Master of Public Administration program graduates shape the places we live
Twenty years ago, a right turn at Interstate 20’s Exit 190 would have landed you in the middle of a pine forest. A right turn at the same exit today puts you in the middle of a construction zone. The little stretch of pavement along Horizon South Parkway, which bleeds into Lewiston Road as it approaches town, has witnessed unprecedented growth in the past couple of years. Once home to a lonely Waffle House and a truck stop gas station, the exit now boasts a Kroger, a Walmart, an Aldi, a hotel, an apartment complex and a primary care facility, all within walking distance.
Sometimes it feels as if the buildings in Grovetown, Georgia, spring up from the earth, prebuilt, pre-furnished and ready for business, but the explosion isn’t all flash and fizzle. That kind of growth brings big challenges. One of the largest, according to Grovetown City Administrator John Waller (MPA ’13), is a surge in traffic.
“One of the biggest problems we have now is making a left turn,” he said.
If anyone can make sense of Grovetown’s rapid growth, it’s Waller. A retired Army colonel, he took a job with the city in April of 2016 as a code enforcement officer. Within 90 days, the city’s director of planning and development quit, and the mayor and City Council offered Waller the position as an interim. Less than a year later, the city made a decision to change things up at the administrator level. Waller applied, and the rest is history.
Being thrust into a position of authority so quickly after starting a new a career might have intimidated some, but after 27 years in the Army, the rapid pace seemed like business as usual to the father of two. Even at its most stressful, Waller said the work feels like a breeze compared to a combat tour — a fact he’s quick to point out to his staff.
“I tell people all the time, it’s about perspective,” he said. “Since I’ve started, I’ve never had a meeting interrupted by a rocket attack. I’ve never had an [improvised explosive device] go off on my way home from work. I’ve never gotten a call at 3 a.m. telling me one of my convoys has been blown up.”
Even so, Waller has his hands full. Just as he was in the right place at the right time in April 2016, his city is now poised to take a transformational leap forward. Located less than 20 miles from the newly opened Georgia Cyber Center in downtown Augusta and just down the road from a proposed new entrance to the sprawling Fort Gordon, Grovetown is uniquely positioned to woo military tech contractors out of the city and into the suburbs. That opportunity comes with challenges of its own, however.
“We had to ask ourselves, ‘Do we want to stay the size we are now, or do we want to plan ahead and get ready for the growth opportunities coming our way?’” Waller said.
The city settled on the latter, but the decision to annex land for new development was not unanimously loved by Grovetown’s residents. Some worried the little city, billing itself as “A Community that Cares,” would soon outgrow them, focusing instead on creating new prospects to draw in a younger, more tech-focused demographic. Faced with that kind of pushback, Waller did the only thing a city administrator can do when staring down two opposing viewpoints. He helped city officials make the most informed decision possible.
“There’s no right answer,” he said. “I and the staff and the mayor and the City Council need to consider the point of view of lifelong residents while also considering the wants and needs of the younger, more tech-savvy generation.”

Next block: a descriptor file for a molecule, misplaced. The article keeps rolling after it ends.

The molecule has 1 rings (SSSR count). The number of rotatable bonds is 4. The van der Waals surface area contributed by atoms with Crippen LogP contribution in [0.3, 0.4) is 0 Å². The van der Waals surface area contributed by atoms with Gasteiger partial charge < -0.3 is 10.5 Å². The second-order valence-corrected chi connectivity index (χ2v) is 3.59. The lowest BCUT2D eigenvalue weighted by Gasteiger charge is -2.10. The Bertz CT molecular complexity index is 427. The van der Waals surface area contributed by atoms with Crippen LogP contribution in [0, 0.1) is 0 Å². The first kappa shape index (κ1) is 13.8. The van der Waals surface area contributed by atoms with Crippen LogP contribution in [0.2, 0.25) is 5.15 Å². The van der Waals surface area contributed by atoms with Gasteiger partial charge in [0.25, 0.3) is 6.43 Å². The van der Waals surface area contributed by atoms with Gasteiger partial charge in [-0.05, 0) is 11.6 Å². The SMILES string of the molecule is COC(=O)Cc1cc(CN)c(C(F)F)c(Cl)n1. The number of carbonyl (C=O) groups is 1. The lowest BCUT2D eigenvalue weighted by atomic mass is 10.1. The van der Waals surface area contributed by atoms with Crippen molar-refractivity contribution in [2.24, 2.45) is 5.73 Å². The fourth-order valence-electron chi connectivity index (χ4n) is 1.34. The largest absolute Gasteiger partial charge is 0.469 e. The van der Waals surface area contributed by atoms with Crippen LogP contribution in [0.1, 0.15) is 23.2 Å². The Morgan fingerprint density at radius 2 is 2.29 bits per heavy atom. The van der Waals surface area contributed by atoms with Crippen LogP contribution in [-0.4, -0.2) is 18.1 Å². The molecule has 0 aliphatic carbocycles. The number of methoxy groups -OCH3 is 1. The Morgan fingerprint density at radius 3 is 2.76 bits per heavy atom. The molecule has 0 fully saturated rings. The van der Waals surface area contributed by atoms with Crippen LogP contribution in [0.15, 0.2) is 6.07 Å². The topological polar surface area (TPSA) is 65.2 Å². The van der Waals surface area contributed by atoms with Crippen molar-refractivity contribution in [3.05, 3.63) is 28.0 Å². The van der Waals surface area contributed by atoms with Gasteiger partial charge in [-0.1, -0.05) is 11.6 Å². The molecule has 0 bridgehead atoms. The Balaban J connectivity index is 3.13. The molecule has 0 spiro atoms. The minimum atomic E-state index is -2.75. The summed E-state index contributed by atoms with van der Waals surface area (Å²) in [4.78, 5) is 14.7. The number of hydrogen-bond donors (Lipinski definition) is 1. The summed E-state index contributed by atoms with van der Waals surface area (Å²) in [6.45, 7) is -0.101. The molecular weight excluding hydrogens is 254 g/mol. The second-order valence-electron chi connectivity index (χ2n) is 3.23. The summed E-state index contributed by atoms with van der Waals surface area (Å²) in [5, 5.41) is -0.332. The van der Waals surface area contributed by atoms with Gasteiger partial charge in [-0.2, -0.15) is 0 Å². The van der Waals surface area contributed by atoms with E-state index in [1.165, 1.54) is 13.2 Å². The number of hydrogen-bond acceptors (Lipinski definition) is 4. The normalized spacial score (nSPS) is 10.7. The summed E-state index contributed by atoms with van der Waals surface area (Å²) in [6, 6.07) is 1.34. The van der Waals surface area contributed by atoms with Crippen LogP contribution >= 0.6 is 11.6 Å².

Waller’s point underscores a common misconception about the work city administrators do. While they do make high-level decisions on some issues, administrators spend just as much time working as a sort of “city initiatives” salesperson, gathering information, packaging it and then presenting it to elected officials in the form of actionable solutions. No choice is the “right” one. No choice ever will be. But some solutions are more right than others, and it’s an administrator’s job to make sure those choices get the attention they deserve from elected decision-makers. For Waller, that means convincing four council members and a mayor that a solution not only has merit, but is in the best interests of the citizenry.
“It’s definitely a challenge,” Waller said. “I essentially have five bosses, and none of them agree 100 percent on anything.”
Balancing that many expectations is a monumental task, but it’s nothing Waller can’t handle. Long before he got his foot in the door at Grovetown with the aid of Augusta University’s Master of Public Administration (MPA) program, he faced a very different kind of challenge.
Waller never intended to stay in the Army. When he first joined, the work was just that: A way to earn a stable income and support a young, growing family. That changed the first time he jumped out of an airplane. What began as chasing a dollar quickly morphed into chasing a career; however, the landings weren’t always smooth.
“I loved it,” Waller said, “but I must not have been very good at it because I broke my back on my 13th jump … and again in Ranger school.”
Over time, that damage took its toll.
“I was popping pain pills like candy,” Waller said. “The pain was so bad, I couldn’t sit up; I couldn’t lay down. That doesn’t leave a lot of options.”
Hoping to continue his service in the military, Waller relocated to Augusta with his family to join the Fort Gordon Warrior Transition Battalion — a unit for soldiers looking to return to active duty or re-enter civilian life after illness or injury. Army doctors had other plans, though, and Waller ended up retiring.
After pursuing a clinical trial for pain management, he enrolled in the MPA program, and another challenge began.
Walking to class with a cane was a sharp change of pace. When the pain in his back was too great to sit, Waller stood. He jokes that some of his courses were a blur — he was still on heavy pain medication at the time — but even when things were at their toughest, he refused to give in. Meanwhile, the faculty of the MPA program helped keep him moving.
“I wanted to take a course that wasn’t offered, and Dr. Saundra Ribando [professor of political science] set up an independent study for me,” Waller said. “There was a lot of that. If there was something [MPA faculty] could make happen, they would do it. They were very accommodating.”
With his military background and the aid of the MPA program, Waller soon transitioned from army colonel to nonprofit consultant and later to city administrator. Shortly thereafter, the MPA program underwent a transition of its own.
From spring 2016 to fall 2017, the program more than doubled its size. Once a small and intimate branch program, the MPA now boasts more than 60 students at any given time. The wild success of the university’s MPA program hasn’t only benefited students, however.